Back in August, I wrote positional previews for the entire 2016 Miami Dolphins roster. Before even seeing him dress in aqua and orange, this was what I had to say about MarQueis Gray in the “Quarterbacks and Tight Ends Preview.”
“Gray spent the end of last season on Buffalo’s injured reserved and signed with the ‘Phins this March. He’s more of an H-back that can do some of the things Charles Clay did at a much lower level. His chances to make the team really depend on his special-teams ability and his fit in specific offensive packages.”
Charles Clay developed more as a seam threat that was rarely used as a blocking back. Gray has earned his salt on this team by excelling in the running game as his snap count has not just blossomed, but turned him into a full-time starter over the last two games.
Those specific offensive packages have been identified and clearly exploited in the two victories. He’s typically the tight end that lines up off the end of the formation (sometimes next to a tackle, sometimes next to another tight end.) And they will use him in a variety of ways with dig out blocks, wham traps, seal blocks, he does everything in the running game you’d ask of a player of his skillset.
Gray played 27 snaps against the Steelers and 62 against the Bills. Prior to that, he had seen only eight offensive reps, so he’s clearly earned the respect of Adam Gase and this coaching staff.
Getting Mike Pouncey, Branden Albert and Laremy Tunsil back certainly was a key factor in getting this running game and offense going. Ja’Wuan James’ improvement, as well as Jermon Bushrod getting better push in the ground game has directly contributed to the winning as well.
But as Chris Kouffman (@CKparrot on Twitter) noted, the difference in offense is as follows when Gray is on the field compared to when he’s not.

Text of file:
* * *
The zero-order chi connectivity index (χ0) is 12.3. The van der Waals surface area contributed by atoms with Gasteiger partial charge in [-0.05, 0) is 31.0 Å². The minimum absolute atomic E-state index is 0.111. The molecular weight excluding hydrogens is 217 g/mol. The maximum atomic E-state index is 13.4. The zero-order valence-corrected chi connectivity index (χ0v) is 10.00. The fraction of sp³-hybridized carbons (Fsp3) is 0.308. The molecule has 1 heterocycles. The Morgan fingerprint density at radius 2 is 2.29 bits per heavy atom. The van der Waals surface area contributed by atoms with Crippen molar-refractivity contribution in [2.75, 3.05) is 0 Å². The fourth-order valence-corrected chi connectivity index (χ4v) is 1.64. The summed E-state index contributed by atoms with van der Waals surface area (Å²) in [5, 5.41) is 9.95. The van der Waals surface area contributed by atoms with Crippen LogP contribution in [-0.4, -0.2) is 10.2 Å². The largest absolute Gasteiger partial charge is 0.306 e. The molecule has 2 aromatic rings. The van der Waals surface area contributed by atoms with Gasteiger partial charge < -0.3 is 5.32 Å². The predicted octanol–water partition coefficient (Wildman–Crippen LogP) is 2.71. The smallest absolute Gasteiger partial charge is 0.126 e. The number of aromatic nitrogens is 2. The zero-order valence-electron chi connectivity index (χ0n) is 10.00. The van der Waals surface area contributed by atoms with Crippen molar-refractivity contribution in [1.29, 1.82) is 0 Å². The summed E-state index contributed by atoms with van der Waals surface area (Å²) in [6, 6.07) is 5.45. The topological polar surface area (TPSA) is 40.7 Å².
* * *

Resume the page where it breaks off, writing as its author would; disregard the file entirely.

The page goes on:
1. The run game averages 6.6 yards per carry and the pass game 8.2 yards per attempt when Gray was on the field WITH the unicorn line.
2. The unicorn line with no MarQueis Gray averaged 5.9 yards per carry and 6.9 yards per attempt.
3. The unicorn line with Dion Sims averaged 5.0 yards per carry.
Let’s get into the coaches film screen shots again.
On this 11 yard gallop, Gray seals off the edge and opens the hole for Ajayi.
On this 14 yard play, Gray comes across the formation on a lead pull. This image shows the play design.
And just like that, Gray has beat the defender to the point of attack and walled him off giving Ajayi a cutback lane.
And what a cutback lane it is. When you have a tight end eliminating two defenders from the play, you’re going to get big yardage. 19 on this play, to be exact.
Here, he lines up inline next to the left tackle and is responsible for a one-on-one block with the defensive end/outside linebackers. Tight ends aren’t supposed to be able to do this.
Mike Pouncey delivers an excellent dig out block as well, but you see Gray completely erasing Lorenzo Alexander.
Gray is a multi-faceted player that would even function as the third, emergency quarterback if necessary (he was a wildcat quarterback in college at Minnesota.) He is the sole reason the Dolphins have been able to run these formations and have constant success with it.
I’d be willing to bet, his pass catching numbers are about to increase as they run more and more play action off these looks.
We break down stuff like this, and all the other coaches tape on The Phinalysis Podcast.
You can follow me on Twitter @Travis_writes.
Phins up! F*** the Jets!